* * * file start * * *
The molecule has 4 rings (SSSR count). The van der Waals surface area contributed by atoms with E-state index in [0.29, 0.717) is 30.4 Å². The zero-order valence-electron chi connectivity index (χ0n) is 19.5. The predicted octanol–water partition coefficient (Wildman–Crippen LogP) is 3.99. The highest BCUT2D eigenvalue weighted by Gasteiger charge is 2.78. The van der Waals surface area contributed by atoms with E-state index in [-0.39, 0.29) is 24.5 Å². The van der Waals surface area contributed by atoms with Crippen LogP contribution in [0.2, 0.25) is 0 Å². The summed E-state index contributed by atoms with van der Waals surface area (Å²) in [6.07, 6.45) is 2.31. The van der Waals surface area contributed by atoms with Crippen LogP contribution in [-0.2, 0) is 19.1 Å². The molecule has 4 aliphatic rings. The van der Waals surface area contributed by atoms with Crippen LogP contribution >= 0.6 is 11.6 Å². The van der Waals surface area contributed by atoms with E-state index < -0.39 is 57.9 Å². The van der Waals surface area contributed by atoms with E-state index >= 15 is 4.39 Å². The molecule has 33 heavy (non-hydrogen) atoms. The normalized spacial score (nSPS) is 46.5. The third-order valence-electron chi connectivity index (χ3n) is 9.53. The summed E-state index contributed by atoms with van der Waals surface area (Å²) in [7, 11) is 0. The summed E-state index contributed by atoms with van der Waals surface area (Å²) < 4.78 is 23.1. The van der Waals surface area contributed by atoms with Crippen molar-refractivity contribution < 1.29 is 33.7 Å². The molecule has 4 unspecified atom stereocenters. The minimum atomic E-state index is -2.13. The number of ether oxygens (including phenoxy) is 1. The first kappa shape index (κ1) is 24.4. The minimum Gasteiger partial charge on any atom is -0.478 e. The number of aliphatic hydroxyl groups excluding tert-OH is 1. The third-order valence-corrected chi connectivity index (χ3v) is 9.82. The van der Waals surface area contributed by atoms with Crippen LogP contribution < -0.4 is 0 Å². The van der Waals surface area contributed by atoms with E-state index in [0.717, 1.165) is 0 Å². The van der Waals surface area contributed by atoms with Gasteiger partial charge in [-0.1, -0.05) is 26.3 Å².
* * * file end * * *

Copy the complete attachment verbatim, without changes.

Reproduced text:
The molecule has 4 rings (SSSR count). The van der Waals surface area contributed by atoms with E-state index in [0.29, 0.717) is 30.4 Å². The zero-order valence-electron chi connectivity index (χ0n) is 19.5. The predicted octanol–water partition coefficient (Wildman–Crippen LogP) is 3.99. The highest BCUT2D eigenvalue weighted by Gasteiger charge is 2.78. The van der Waals surface area contributed by atoms with E-state index in [-0.39, 0.29) is 24.5 Å². The van der Waals surface area contributed by atoms with Crippen LogP contribution in [0.2, 0.25) is 0 Å². The summed E-state index contributed by atoms with van der Waals surface area (Å²) in [6.07, 6.45) is 2.31. The van der Waals surface area contributed by atoms with Crippen LogP contribution in [-0.2, 0) is 19.1 Å². The molecule has 4 aliphatic rings. The van der Waals surface area contributed by atoms with Crippen LogP contribution >= 0.6 is 11.6 Å². The van der Waals surface area contributed by atoms with E-state index < -0.39 is 57.9 Å². The van der Waals surface area contributed by atoms with E-state index >= 15 is 4.39 Å². The molecule has 33 heavy (non-hydrogen) atoms. The normalized spacial score (nSPS) is 46.5. The third-order valence-electron chi connectivity index (χ3n) is 9.53. The summed E-state index contributed by atoms with van der Waals surface area (Å²) in [7, 11) is 0. The summed E-state index contributed by atoms with van der Waals surface area (Å²) < 4.78 is 23.1. The van der Waals surface area contributed by atoms with Crippen molar-refractivity contribution < 1.29 is 33.7 Å². The molecule has 4 unspecified atom stereocenters. The minimum atomic E-state index is -2.13. The number of ether oxygens (including phenoxy) is 1. The first kappa shape index (κ1) is 24.4. The minimum Gasteiger partial charge on any atom is -0.478 e. The number of aliphatic hydroxyl groups excluding tert-OH is 1. The third-order valence-corrected chi connectivity index (χ3v) is 9.82. The van der Waals surface area contributed by atoms with Crippen LogP contribution < -0.4 is 0 Å². The van der Waals surface area contributed by atoms with E-state index in [0.717, 1.165) is 0 Å². The van der Waals surface area contributed by atoms with Gasteiger partial charge in [-0.1, -0.05) is 26.3 Å².